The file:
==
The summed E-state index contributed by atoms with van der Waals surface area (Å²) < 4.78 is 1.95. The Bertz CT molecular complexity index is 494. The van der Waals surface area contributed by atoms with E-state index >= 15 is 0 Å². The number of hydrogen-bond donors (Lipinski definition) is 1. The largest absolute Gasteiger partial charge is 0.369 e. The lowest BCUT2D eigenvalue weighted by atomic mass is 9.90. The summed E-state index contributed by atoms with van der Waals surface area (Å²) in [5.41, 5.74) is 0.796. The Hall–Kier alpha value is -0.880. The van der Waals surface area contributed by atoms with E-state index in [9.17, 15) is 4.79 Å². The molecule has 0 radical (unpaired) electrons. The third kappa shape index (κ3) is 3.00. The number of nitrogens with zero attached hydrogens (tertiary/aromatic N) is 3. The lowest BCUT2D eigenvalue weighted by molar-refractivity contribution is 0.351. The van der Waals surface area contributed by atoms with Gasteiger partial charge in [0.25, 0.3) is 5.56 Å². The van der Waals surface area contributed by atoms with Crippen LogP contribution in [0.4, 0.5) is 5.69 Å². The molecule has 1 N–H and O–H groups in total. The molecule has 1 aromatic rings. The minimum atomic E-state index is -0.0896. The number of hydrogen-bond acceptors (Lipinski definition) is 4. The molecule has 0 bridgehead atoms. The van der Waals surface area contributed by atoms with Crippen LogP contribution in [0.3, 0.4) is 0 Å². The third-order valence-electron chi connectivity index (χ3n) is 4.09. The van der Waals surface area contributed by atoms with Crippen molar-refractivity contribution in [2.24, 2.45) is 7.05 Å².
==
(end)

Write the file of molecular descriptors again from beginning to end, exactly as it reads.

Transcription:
The summed E-state index contributed by atoms with van der Waals surface area (Å²) < 4.78 is 1.95. The Bertz CT molecular complexity index is 494. The van der Waals surface area contributed by atoms with E-state index >= 15 is 0 Å². The number of hydrogen-bond donors (Lipinski definition) is 1. The largest absolute Gasteiger partial charge is 0.369 e. The lowest BCUT2D eigenvalue weighted by atomic mass is 9.90. The summed E-state index contributed by atoms with van der Waals surface area (Å²) in [5.41, 5.74) is 0.796. The Hall–Kier alpha value is -0.880. The van der Waals surface area contributed by atoms with E-state index in [9.17, 15) is 4.79 Å². The molecule has 0 radical (unpaired) electrons. The third kappa shape index (κ3) is 3.00. The number of nitrogens with zero attached hydrogens (tertiary/aromatic N) is 3. The lowest BCUT2D eigenvalue weighted by molar-refractivity contribution is 0.351. The van der Waals surface area contributed by atoms with Gasteiger partial charge in [0.25, 0.3) is 5.56 Å². The van der Waals surface area contributed by atoms with Crippen LogP contribution in [0.4, 0.5) is 5.69 Å². The molecule has 1 N–H and O–H groups in total. The molecule has 1 aromatic rings. The minimum atomic E-state index is -0.0896. The number of hydrogen-bond acceptors (Lipinski definition) is 4. The molecule has 0 bridgehead atoms. The van der Waals surface area contributed by atoms with Crippen LogP contribution in [0.3, 0.4) is 0 Å². The third-order valence-electron chi connectivity index (χ3n) is 4.09. The van der Waals surface area contributed by atoms with Crippen molar-refractivity contribution in [2.24, 2.45) is 7.05 Å².